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ATHENS 2004

After Crash Landing, American Gymnast Soars to Historic Gold

August 19, 2004|Diane Pucin | Times Staff Writer

ATHENS — One turn of the ankle, a twitch of a toe, one baby step forward, one rock of the heel backward -- any of these might have prevented gymnast Paul Hamm from making history Wednesday night at Olympic Indoor Hall.

Instead, Hamm, a 21-year-old from Waukesha, Wis., overcame a dramatic fall on his vault -- almost landing in a judge's lap -- to become the first American man to win a gold medal in the individual all-around competition.

His gold medal was one of four claimed Wednesday by the United States and one of nine American medals overall, the country's highest single-day total here.

It wasn't until Hamm's final score was flashed -- 9.837 out of a possible 10 on his best event, the high bar -- and his coach, Miles Avery, yelled, "You're the Olympic champion," that he realized he had won.

For The Record
Los Angeles Times Friday August 20, 2004 Home Edition Main News Part A Page 2 National Desk 1 inches; 45 words Type of Material: Correction
Olympic gymnastics event -- An article in Thursday's Section A about the Olympic men's all-around gymnastics competition said South Korea's Kim Dae Eun scored 9.725 on the uneven bars. The uneven bars is an event in women's competition; Kim's score was on the high bar.

In the closest Olympic all-around competition since 1924, Hamm scored 57.823 points on his six routines, just 0.012 better than Kim Dae Eun of South Korea, who finished with 57.811. Kim's teammate Yang Tae Young took the bronze with 57.774.

The men's all-around, one of the Olympics' most glamorous events, is a frantic race by 24 competitors to turn double somersaults or complete circus moves high in the air on six different apparatuses. With chalk dust flying and scores changing by the second, Hamm had grabbed the lead halfway through the competition.

But it took him only about 10 seconds to lose it on his fourth event when he missed the landing on his vault, tumbled into the judging table, scored a 9.137 and dropped from first place to 12th.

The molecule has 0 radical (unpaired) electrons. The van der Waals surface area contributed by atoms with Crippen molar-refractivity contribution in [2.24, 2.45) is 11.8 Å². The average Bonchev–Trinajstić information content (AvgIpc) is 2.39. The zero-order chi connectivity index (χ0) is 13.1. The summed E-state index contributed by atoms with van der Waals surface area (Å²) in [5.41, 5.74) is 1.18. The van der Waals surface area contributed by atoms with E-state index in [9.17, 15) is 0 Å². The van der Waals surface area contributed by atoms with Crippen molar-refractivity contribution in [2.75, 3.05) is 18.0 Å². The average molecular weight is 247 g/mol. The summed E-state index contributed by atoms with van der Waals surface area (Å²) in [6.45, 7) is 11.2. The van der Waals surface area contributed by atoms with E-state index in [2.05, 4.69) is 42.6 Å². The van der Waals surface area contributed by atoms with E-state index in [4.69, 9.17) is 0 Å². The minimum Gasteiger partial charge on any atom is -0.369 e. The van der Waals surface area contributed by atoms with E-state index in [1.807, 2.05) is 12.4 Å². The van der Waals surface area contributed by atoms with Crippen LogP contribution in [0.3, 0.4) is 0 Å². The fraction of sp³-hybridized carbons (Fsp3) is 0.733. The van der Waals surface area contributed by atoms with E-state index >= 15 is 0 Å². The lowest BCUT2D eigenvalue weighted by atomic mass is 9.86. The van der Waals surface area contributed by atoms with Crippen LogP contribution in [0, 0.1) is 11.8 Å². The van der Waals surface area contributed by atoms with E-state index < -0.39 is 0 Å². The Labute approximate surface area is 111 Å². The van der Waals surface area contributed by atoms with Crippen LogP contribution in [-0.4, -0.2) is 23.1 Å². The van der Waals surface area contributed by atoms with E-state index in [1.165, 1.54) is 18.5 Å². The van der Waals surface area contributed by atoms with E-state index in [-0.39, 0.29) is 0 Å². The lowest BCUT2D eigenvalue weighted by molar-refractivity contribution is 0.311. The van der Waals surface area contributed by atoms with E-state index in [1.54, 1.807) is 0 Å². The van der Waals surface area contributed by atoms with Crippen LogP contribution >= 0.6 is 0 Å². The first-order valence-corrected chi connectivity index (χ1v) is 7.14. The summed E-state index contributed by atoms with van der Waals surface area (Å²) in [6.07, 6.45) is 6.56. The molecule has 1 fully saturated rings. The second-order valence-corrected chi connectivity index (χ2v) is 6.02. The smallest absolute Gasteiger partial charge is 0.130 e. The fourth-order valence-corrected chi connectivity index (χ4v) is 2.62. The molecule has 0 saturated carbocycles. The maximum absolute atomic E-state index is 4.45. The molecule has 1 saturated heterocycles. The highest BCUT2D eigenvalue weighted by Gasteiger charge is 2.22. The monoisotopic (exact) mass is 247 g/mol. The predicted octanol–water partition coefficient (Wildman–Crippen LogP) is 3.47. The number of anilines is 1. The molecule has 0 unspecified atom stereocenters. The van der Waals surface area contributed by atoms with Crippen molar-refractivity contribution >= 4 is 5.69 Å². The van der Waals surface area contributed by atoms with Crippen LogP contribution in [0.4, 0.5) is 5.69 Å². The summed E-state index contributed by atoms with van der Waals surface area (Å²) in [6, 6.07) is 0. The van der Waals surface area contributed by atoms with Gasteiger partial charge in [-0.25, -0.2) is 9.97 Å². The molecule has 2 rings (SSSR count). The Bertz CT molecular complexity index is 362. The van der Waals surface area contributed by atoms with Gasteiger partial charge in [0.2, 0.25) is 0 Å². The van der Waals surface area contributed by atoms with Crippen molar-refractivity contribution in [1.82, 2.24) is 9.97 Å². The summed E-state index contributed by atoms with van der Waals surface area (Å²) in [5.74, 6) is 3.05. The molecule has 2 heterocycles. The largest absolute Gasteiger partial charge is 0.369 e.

"I've never missed this vault in competition," Hamm said. "It's one of my favorites."

Hamm and Yang Wei of China, who had finished second to Hamm at last year's world championships in Anaheim, had been tied for first after one event. Yang led after two events but Hamm took back the lead after the third rotation -- and his weakest apparatus -- the rings.

Next for Hamm came the vault and a move called a Kasamatsu with 1 1/2 twists -- requiring a total of nearly three full airborne twists -- and a blind landing.

"Really, in the air I thought I was OK," Hamm said. But he landed short and couldn't stop himself from tumbling out of bounds.

As he walked toward Avery, Hamm fought tears. "Honestly, I thought the gold medal was gone," Hamm said. "After an error like that, I just wanted to fight for any medal."

Those close to him agreed.

"I thought it was over," said his twin brother, Morgan, who is a member of the U.S. team that won the silver medal Monday.

"I didn't think he had a chance, certainly not to get first," added their mother, Cecily Hamm. "But I'm a pessimist at heart."

Even Avery, Hamm's coach, said, "I thought it was over."

But then came more of the unexpected: Hamm's opponents began dropping off equipment, stepping out of landings and wobbling on handstands, while he approached perfection.

Hamm landed his dismount from the parallel bars without even a bend in his knees, earning a score from the judges of 9.837, while Yang lost his grip on a one-handed swing on the high bar and fell to the ground. He received only 8.987.

Yang and Romanians Ioan Suciu and Marian Dragulescu, who were ahead of Hamm and competing in his group, all scored substantially lower than Hamm on the parallel bars. At the same time, Kim was scoring a respectable 9.725 on the uneven bars but Hamm had still gained on him.

By the time everyone was marching in straight lines to their final apparatus, Hamm had pulled up to fourth from 12th.

Hamm was scheduled to be the last competitor on his last apparatus, the high bar.

He is noted for a breathtaking move in which he flings himself high in the air, releases his hands from the bar, then catches it again three times in a row. During Monday's team competition, Hamm almost lost his grip on the second release, never completed the third and scored only 9.462.

After Kim ended a tentative floor routine and was awarded a 9.650; Yang finished a cautious high bar routine that earned only a 9.475; and fellow American Brett McClure exited his worst event, the rings, with a score of 9.162, Hamm had a thought.

"I think I knew I had given myself a small chance at the gold," he said, "but honestly I still thought I could only get the bronze."

Hamm needed a score of 9.825 to tie Kim. The crowd was nearly silent as Hamm reached those release moves -- one, two, three -- each time grasping his hands firmly on the bar so he could swing and let go again.

Then came the dismount. He twisted high toward the lights, toes pointed perfectly, arms stiff at his side -- and when he landed lightly without even a muscle rippling, the crowd exhaled and Hamm pumped his fists.

"I thought I got the bronze," Hamm said.

In fact, the gold was his.

"It was remarkable," said Bart Conner, a member of the 1984 U.S. Olympic team that won the gold medal. "Think of it. He won by 12/1000 of a point. If one toe had moved on either of those last two landings, he would have had a bronze."

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